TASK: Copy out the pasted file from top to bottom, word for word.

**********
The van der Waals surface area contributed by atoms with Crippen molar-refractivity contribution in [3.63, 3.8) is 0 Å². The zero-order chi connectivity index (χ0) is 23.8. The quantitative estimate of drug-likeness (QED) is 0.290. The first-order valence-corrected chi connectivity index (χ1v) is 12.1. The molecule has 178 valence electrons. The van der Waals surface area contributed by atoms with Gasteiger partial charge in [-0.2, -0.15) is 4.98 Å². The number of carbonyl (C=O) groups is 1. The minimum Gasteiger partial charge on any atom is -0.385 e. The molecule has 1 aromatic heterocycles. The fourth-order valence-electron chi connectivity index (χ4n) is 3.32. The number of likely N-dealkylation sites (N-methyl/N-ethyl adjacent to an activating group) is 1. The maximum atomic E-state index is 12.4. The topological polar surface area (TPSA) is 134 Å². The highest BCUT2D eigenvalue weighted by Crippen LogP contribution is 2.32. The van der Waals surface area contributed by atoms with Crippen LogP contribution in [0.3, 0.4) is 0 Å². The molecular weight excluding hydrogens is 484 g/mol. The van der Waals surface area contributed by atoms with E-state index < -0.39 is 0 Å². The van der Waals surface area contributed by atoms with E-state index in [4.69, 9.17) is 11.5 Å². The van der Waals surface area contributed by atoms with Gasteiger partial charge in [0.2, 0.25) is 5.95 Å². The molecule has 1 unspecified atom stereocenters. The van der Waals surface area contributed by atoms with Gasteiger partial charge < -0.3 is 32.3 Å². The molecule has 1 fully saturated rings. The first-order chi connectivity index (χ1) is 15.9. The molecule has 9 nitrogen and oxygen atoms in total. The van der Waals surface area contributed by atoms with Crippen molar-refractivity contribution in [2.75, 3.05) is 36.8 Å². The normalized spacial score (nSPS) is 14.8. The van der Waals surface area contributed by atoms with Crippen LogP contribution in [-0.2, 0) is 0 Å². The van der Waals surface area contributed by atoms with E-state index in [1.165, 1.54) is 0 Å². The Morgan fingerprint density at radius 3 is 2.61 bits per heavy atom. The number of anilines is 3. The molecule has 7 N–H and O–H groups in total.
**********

The van der Waals surface area contributed by atoms with Crippen molar-refractivity contribution in [3.63, 3.8) is 0 Å². The zero-order chi connectivity index (χ0) is 23.8. The quantitative estimate of drug-likeness (QED) is 0.290. The first-order valence-corrected chi connectivity index (χ1v) is 12.1. The molecule has 178 valence electrons. The van der Waals surface area contributed by atoms with Gasteiger partial charge in [-0.2, -0.15) is 4.98 Å². The number of carbonyl (C=O) groups is 1. The minimum Gasteiger partial charge on any atom is -0.385 e. The molecule has 1 aromatic heterocycles. The fourth-order valence-electron chi connectivity index (χ4n) is 3.32. The number of likely N-dealkylation sites (N-methyl/N-ethyl adjacent to an activating group) is 1. The maximum atomic E-state index is 12.4. The topological polar surface area (TPSA) is 134 Å². The highest BCUT2D eigenvalue weighted by Crippen LogP contribution is 2.32. The van der Waals surface area contributed by atoms with Crippen LogP contribution in [0.3, 0.4) is 0 Å². The molecular weight excluding hydrogens is 484 g/mol. The van der Waals surface area contributed by atoms with E-state index < -0.39 is 0 Å². The van der Waals surface area contributed by atoms with E-state index in [4.69, 9.17) is 11.5 Å². The van der Waals surface area contributed by atoms with Gasteiger partial charge in [0.2, 0.25) is 5.95 Å². The molecule has 1 unspecified atom stereocenters. The van der Waals surface area contributed by atoms with Gasteiger partial charge < -0.3 is 32.3 Å². The molecule has 1 fully saturated rings. The first-order chi connectivity index (χ1) is 15.9. The molecule has 9 nitrogen and oxygen atoms in total. The van der Waals surface area contributed by atoms with Crippen molar-refractivity contribution in [2.75, 3.05) is 36.8 Å². The normalized spacial score (nSPS) is 14.8. The van der Waals surface area contributed by atoms with Crippen LogP contribution in [-0.2, 0) is 0 Å². The van der Waals surface area contributed by atoms with E-state index in [1.165, 1.54) is 0 Å². The Morgan fingerprint density at radius 3 is 2.61 bits per heavy atom. The number of anilines is 3. The molecule has 7 N–H and O–H groups in total.